• Reports
  • September 27, 2008
  • 3 minutes read

Is the EU serious about democracy in Jordan?

Is the EU serious about democracy in Jordan?

Political reform in Jordan, initiated with much fanfare in 1989 has not lived up to expectations. In fact, the last five years have seen significant reversals.


Nevertheless, international actors, who in theory have a significant amount of leverage in the country, given its dependence on foreign aid, are unlikely to push for any significant reforms which might cause instability in a country viewed as an important ally against terrorism and a key player in the Israeli-Palestinian conflict.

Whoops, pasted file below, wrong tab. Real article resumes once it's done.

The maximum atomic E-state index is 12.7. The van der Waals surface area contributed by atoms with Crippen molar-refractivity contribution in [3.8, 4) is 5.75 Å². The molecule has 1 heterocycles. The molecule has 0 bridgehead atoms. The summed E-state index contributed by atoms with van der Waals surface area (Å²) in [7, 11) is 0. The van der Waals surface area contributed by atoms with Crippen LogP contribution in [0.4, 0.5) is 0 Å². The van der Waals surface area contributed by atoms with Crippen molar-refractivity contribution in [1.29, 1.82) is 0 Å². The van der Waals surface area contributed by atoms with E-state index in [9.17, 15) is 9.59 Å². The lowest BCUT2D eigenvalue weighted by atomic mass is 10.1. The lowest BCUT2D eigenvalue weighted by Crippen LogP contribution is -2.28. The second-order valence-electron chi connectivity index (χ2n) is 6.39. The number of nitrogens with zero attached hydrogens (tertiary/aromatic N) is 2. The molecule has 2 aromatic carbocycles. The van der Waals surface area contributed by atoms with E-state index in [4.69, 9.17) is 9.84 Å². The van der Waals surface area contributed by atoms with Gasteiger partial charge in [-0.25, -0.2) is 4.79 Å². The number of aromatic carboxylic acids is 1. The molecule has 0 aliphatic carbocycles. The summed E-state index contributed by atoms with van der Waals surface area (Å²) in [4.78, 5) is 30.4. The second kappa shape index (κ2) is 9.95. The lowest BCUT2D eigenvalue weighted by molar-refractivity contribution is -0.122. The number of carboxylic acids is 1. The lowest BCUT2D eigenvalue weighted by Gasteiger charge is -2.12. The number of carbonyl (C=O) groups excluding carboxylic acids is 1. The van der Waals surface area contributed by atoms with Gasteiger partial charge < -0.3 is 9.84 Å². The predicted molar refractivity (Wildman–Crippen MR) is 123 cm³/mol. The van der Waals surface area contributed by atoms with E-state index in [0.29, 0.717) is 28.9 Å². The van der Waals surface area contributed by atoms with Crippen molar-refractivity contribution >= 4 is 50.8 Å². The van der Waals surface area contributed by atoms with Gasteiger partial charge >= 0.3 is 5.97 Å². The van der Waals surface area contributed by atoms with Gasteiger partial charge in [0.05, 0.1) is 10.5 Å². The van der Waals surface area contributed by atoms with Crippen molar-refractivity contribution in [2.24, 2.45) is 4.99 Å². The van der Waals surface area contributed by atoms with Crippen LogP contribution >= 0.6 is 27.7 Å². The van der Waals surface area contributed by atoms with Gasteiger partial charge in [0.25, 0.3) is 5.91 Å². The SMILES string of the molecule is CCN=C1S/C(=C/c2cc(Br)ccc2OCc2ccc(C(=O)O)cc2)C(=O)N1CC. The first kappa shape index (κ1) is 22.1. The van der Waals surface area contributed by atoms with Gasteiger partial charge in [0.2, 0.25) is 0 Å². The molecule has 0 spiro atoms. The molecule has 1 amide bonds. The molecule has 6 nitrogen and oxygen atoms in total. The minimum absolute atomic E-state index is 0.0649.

The EU”s record in promoting human rights through its foreign policy is mixed and marred by inconsistencies, contradictions and questionable motives. In the case of Jordan, the partnership building approach seems not to have succeeded in “socialising” Jordanian counterparts through persuasion; rather it is characterised by indulgence or, some would say, connivance with a nondemocratic regime. The deference shown to the regime has limited any potential success in the area of political reform with the most positive achievement being the establishment of a political dialogue and a sub-committee on democracy and human rights.


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